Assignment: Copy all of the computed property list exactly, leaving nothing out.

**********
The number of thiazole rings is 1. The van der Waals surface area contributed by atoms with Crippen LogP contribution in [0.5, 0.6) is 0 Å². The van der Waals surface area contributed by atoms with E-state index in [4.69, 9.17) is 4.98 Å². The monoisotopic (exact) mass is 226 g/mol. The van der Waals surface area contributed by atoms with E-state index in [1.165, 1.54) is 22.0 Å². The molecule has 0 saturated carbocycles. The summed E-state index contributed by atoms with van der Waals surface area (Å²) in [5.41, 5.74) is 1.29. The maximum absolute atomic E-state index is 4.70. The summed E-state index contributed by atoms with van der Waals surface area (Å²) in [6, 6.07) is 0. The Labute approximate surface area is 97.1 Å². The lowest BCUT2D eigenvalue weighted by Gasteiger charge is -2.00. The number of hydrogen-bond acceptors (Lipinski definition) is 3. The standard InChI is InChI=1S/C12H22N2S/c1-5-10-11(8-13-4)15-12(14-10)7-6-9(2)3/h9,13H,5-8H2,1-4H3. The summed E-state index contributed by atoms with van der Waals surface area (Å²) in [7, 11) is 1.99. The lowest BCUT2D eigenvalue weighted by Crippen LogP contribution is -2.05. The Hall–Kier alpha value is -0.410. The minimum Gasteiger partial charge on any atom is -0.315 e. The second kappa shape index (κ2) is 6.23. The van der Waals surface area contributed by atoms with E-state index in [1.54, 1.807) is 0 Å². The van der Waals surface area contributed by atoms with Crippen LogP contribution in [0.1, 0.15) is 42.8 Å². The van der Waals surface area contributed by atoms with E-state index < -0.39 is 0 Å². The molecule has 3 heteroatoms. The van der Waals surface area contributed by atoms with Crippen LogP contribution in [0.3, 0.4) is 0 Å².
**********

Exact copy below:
The number of thiazole rings is 1. The van der Waals surface area contributed by atoms with Crippen LogP contribution in [0.5, 0.6) is 0 Å². The van der Waals surface area contributed by atoms with E-state index in [4.69, 9.17) is 4.98 Å². The monoisotopic (exact) mass is 226 g/mol. The van der Waals surface area contributed by atoms with E-state index in [1.165, 1.54) is 22.0 Å². The molecule has 0 saturated carbocycles. The summed E-state index contributed by atoms with van der Waals surface area (Å²) in [5.41, 5.74) is 1.29. The maximum absolute atomic E-state index is 4.70. The summed E-state index contributed by atoms with van der Waals surface area (Å²) in [6, 6.07) is 0. The Labute approximate surface area is 97.1 Å². The lowest BCUT2D eigenvalue weighted by Gasteiger charge is -2.00. The number of hydrogen-bond acceptors (Lipinski definition) is 3. The standard InChI is InChI=1S/C12H22N2S/c1-5-10-11(8-13-4)15-12(14-10)7-6-9(2)3/h9,13H,5-8H2,1-4H3. The summed E-state index contributed by atoms with van der Waals surface area (Å²) in [7, 11) is 1.99. The lowest BCUT2D eigenvalue weighted by Crippen LogP contribution is -2.05. The Hall–Kier alpha value is -0.410. The minimum Gasteiger partial charge on any atom is -0.315 e. The second kappa shape index (κ2) is 6.23. The van der Waals surface area contributed by atoms with E-state index in [1.54, 1.807) is 0 Å². The van der Waals surface area contributed by atoms with Crippen LogP contribution in [0.1, 0.15) is 42.8 Å². The van der Waals surface area contributed by atoms with E-state index < -0.39 is 0 Å². The molecule has 3 heteroatoms. The van der Waals surface area contributed by atoms with Crippen LogP contribution in [0.3, 0.4) is 0 Å².